Compared to other currencies in Southeast Asia, the Philippine peso has appreciated and remained stable amid the coronavirus disease 2019 (COVID-19) pandemic, data from the Bangko Sentral ng Pilipinas (BSP) showed.
Yesterday, the Philippine currency closed at 48.63, 0.11 centavos lower than the previous day’s close of 48.52.
Before the government decided to put the country under various lockdown measures in March, the peso was at 51 to the dollar level.
While other currencies in the region exhibited depreciation, the peso has appreciated by 4.11 percent year-to-date, making it the best performing currency in the region.
Indonesia rupiah has depreciated by 5.51 percent, while Thailand baht has gone down by 4.32 percent.
Other currencies in Asia that appreciated include the Taiwan dollar by 2.57 percent, Japanese yen by 2.47 percent and the Chinese yuan by 1.17 percent.
Benjamin Diokno, BSP governor, said the peso’s strength can be attributed to “sound macroeconomic fundamentals characterized by a benign inflation environment, a strong and resilient banking system, prudent fiscal position and a sufficient level of international reserve buffer.”
“The market and investors continue to focus on the Philippines’ strong macroeconomic fundamentals. Going forward, the peso is anticipated to be broadly stable in line with the supply and demand conditions in the foreign exchange market as well as the continued soundness in the country’s macroeconomic fundamentals,” Diokno said.
He said in the period leading up to the pandemic, the Philippines also enjoyed a favorable ranking among peer emerging economies in terms of debt management and foreign exchange reserves.
“This has similarly contributed to the relative stability of the domestic currency. This is further strengthened by the government’s timely and decisive macroeconomic measures to mitigate the adverse impact of the pandemic,” Diokno said.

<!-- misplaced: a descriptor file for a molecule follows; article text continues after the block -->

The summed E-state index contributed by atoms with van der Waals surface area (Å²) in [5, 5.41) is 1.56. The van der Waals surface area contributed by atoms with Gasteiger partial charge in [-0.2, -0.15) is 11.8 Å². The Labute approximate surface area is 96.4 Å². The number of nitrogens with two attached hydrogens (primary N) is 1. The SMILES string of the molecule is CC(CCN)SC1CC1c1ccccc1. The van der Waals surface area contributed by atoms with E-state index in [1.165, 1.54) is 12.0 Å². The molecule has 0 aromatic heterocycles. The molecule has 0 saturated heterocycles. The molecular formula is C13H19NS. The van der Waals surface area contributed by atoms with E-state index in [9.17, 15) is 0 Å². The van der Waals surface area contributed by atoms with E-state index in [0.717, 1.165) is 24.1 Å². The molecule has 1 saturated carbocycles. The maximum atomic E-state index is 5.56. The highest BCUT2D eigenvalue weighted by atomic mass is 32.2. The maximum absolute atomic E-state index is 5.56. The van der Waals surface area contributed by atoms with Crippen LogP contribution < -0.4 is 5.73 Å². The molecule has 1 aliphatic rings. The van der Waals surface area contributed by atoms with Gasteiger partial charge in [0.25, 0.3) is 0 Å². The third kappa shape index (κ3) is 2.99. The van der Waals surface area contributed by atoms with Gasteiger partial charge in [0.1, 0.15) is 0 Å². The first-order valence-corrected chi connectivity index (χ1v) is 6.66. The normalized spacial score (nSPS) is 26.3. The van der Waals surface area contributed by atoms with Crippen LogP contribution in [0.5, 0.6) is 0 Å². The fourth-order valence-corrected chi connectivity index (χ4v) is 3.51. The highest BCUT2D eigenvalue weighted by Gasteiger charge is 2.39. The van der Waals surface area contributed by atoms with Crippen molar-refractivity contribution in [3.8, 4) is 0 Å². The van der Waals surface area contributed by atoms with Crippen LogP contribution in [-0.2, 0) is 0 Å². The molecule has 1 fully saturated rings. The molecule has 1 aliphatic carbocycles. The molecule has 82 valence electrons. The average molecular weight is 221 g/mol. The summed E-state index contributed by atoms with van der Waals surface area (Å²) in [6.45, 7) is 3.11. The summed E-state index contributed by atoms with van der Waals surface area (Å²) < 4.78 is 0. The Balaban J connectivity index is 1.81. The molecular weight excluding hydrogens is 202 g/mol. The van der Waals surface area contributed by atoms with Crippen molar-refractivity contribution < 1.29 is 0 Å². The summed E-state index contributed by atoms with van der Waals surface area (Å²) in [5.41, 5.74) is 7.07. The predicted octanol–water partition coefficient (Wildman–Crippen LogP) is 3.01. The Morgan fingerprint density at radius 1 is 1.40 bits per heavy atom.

He added the country’s debt-to-gross domestic product ratio of 39.6 percent as of December 2019 was lower than those of neighboring emerging economies, while the country’s gross international reserves reached an all-time high level of $98.0 billion at end-July this year and is equivalent to 8.9 months’ worth of imports of goods and services and payments of primary income.
“The stability of the currency has helped temper inflationary pressures arising from increases in international prices of commodities, particularly crude oil, as well as agricultural food commodities. The prevailing benign inflation environment, in turn, allows continued policy space to support economic activity as needed,” Diokno said.
Another reason supporting the stellar performance of the peso, according to Diokno, is the affirmation of investment grade long-term sovereign credit ratings for the Philippines.
“The shock from the COVID-19 pandemic lowered sovereign credit ratings for Australia, Hong Kong, India, Indonesia, Japan, Malaysia, Sri Lanka, Thailand, Vietnam. Consensus among the credit rating agencies is that the worsening fallout from COVID-19 pandemic is expected to leave lasting scars through lower investment, an erosion of human capital, and fragmentation of global trade and supply linkages, and that any subsequent recovery will be protracted and uneven,” Diokno said.
“Even if the economic recession proves temporary, a few emerging trends are keeping credit rating agencies cautious of more rapid reversal of the deterioration in fiscal and debt metrics caused by the pandemic,” he added.
He stressed favorable investor sentiment over the economy’s fundamentals is expected to provide support to the currency amid weaker inflows coming from exports, tourism receipts and overseas Filipino remittances due to the COVID-19 pandemic.